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The Collaborative International Dictionary of English v.0.48:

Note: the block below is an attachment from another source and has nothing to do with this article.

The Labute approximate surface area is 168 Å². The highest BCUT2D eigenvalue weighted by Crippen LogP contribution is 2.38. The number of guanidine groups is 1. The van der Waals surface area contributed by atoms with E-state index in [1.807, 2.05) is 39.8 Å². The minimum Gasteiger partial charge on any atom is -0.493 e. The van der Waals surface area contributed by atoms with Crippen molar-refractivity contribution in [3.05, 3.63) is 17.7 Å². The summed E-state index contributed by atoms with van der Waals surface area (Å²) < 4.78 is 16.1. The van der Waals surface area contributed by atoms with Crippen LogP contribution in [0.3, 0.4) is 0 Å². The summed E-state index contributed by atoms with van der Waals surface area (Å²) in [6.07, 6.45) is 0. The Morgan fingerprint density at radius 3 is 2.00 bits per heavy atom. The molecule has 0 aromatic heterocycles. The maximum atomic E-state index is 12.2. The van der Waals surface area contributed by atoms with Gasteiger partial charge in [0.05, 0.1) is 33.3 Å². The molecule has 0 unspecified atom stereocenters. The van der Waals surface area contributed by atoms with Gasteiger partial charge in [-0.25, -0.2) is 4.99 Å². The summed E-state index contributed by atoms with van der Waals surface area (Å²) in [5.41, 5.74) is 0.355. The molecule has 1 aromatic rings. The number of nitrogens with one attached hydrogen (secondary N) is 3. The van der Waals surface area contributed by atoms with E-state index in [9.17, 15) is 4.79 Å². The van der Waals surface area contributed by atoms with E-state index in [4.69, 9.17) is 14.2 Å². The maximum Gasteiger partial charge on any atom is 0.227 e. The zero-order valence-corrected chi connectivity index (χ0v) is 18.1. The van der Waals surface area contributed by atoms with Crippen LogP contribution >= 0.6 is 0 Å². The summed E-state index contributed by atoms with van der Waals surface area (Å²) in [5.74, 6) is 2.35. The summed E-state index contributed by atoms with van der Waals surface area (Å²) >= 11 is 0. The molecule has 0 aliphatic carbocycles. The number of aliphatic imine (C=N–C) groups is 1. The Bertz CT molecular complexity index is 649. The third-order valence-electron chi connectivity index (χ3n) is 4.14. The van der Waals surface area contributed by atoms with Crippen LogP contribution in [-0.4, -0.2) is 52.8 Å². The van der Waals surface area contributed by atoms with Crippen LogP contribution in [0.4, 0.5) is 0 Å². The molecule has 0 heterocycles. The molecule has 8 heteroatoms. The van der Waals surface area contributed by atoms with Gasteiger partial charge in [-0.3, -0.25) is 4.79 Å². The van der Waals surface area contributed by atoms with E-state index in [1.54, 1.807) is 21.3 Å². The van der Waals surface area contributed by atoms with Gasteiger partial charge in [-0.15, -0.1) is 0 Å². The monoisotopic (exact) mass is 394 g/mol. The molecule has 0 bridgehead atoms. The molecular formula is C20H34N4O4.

Mutton \Mut"ton\, n. [OE. motoun, OF. moton, molton, a sheep, wether, F. mouton, LL. multo, by transposition of l fr. L. mutilus mutilated. See Mutilate.] 1. A sheep. [Obs.] --Chapman. [1913 Webster] Not so much ground as will feed a mutton. --Sir H. Sidney. [1913 Webster] Muttons, beeves, and porkers are good old words for the living quadrupeds. --Hallam. [1913 Webster] 2. The flesh of a sheep. [1913 Webster] The fat of roasted mutton or beef. --Swift. [1913 Webster] 3. A loose woman; a prostitute. [Obs.] [1913 Webster] Mutton bird (Zool.), the Australian short-tailed petrel (Nectris brevicaudus). Mutton chop, a rib of mutton for broiling, with the end of the bone at the smaller part chopped off. Mutton fish (Zool.), the American eelpout. See Eelpout. Mutton fist, a big brawny fist or hand. [Colloq.] --Dryden. Mutton monger, a pimp. [Low & Obs.] --Chapman. To return to one's muttons. [A translation of a phrase from a farce by De Brueys, revenons [`a] nos moutons let us return to our sheep.] To return to one's topic, subject of discussion, etc. [Humorous] [1913 Webster] I willingly return to my muttons. --H. R. Haweis. [1913 Webster]